Consumer Legal Rights

By Definition: (redirected to) Consumer protection laws are federal and state statutes governing sales and credit practices involving consumer goods. Such statutes prohibit and regulate deceptive or unconscionable advertising and sales practices, product quality, credit financing and reporting, debt collection, leases, and other aspects of consumer transactions.

Outlined below is a brief description of some of those legal rights, mainly the Fair Debt Collection Practices Act and the Fair Credit Reporting Act.  For a more comprehensive viewing of this information and other legal consumer rights and Acts, visit The United States Federal Trade Commission website at

  • Fair Debt Collection Practices Act
  • Fair Credit Reporting Act
  • Fair Credit Billing Act
  • Fair and Accurate Credit Transactions Act
  • Credit Card Act of 2009
  • Telemarketing Sales Rule: R411001

Fair Debt Collection Practices Act (“FDCPA”)

The Fair Debt Collection Practices Act (aka FDCPA), 15 U.S.C. § 1692 et seq., is a United States Statute added in 1978 as Title VIII of the Consumer Credit Protection Act. Its purposes are to eliminate abusive practices in the collection of consumer debts, to promote fair debt collection and to provide consumers with an avenue for disputing and obtaining validation of debt information in order to ensure the information’s accuracy. The Act creates guidelines under which debt collectors may conduct business, defines rights of consumers involved with debt collectors, and prescribes penalties and remedies for violations of the Act. It is sometimes used in conjunction with the Fair Credit Reporting Act.

The Act prohibits certain types of “abusive and deceptive” conduct when attempting to collect debts, including the following:

  • Hours for phone contact: contacting consumers by telephone outside of the hours of 8:00 a.m. to 9:00 p.m. local time[2]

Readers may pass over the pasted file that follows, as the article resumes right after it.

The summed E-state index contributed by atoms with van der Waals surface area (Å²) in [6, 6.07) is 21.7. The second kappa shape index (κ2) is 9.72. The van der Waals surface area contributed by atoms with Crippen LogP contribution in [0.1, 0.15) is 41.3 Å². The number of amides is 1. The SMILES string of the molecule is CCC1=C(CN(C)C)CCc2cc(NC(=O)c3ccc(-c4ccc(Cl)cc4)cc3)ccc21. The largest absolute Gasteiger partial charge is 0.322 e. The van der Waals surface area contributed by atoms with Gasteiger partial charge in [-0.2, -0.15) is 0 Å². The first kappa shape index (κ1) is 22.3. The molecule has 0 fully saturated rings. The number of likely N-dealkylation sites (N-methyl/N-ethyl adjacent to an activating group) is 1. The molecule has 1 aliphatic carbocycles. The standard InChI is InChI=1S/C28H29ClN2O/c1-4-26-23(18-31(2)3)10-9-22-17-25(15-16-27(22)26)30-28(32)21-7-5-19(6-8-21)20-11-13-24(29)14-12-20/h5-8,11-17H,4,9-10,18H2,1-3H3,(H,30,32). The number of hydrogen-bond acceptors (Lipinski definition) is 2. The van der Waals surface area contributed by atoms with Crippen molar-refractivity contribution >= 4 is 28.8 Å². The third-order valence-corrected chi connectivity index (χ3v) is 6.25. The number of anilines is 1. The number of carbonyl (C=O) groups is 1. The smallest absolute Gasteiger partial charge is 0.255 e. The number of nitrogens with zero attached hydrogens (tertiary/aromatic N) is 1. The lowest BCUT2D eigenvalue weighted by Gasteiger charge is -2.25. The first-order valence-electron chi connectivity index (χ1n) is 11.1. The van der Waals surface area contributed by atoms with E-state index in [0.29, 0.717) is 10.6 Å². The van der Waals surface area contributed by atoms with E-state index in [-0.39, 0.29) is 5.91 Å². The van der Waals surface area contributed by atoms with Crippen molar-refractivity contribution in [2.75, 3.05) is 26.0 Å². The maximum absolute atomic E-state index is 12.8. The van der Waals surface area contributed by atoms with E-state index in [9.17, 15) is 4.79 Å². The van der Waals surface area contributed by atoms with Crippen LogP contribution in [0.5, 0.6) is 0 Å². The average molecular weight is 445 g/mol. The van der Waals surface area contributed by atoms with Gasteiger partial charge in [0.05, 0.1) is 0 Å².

• Failure to cease communication upon request: communicating with consumers in any way (other than litigation) after receiving written notice that said consumer wishes no further communication or refuses to pay the alleged debt, with certain exceptions, including advising that collection efforts are being terminated or that the collector intends to file a lawsuit or pursue other remedies where permitted[3]
  • Causing a telephone to ring or engaging any person in telephone conversation repeatedly or continuously: with intent to annoy, abuse, or harass any person at the called number.[4]
  • Communicating with consumers at their place of employment after having been advised that this is unacceptable or prohibited by the employer[5]
  • Contacting consumer known to be represented by an attorney[6]
  • Communicating with consumer after request for validation has been made: communicating with the consumer or the pursuing collection efforts by the debt collector after receipt of a consumer’s written request for verification of a debt made within the 30 day validation period (or for the name and address of the original creditor on a debt) and before the debt collector mails the consumer the requested verification or original creditor’s name and address[7]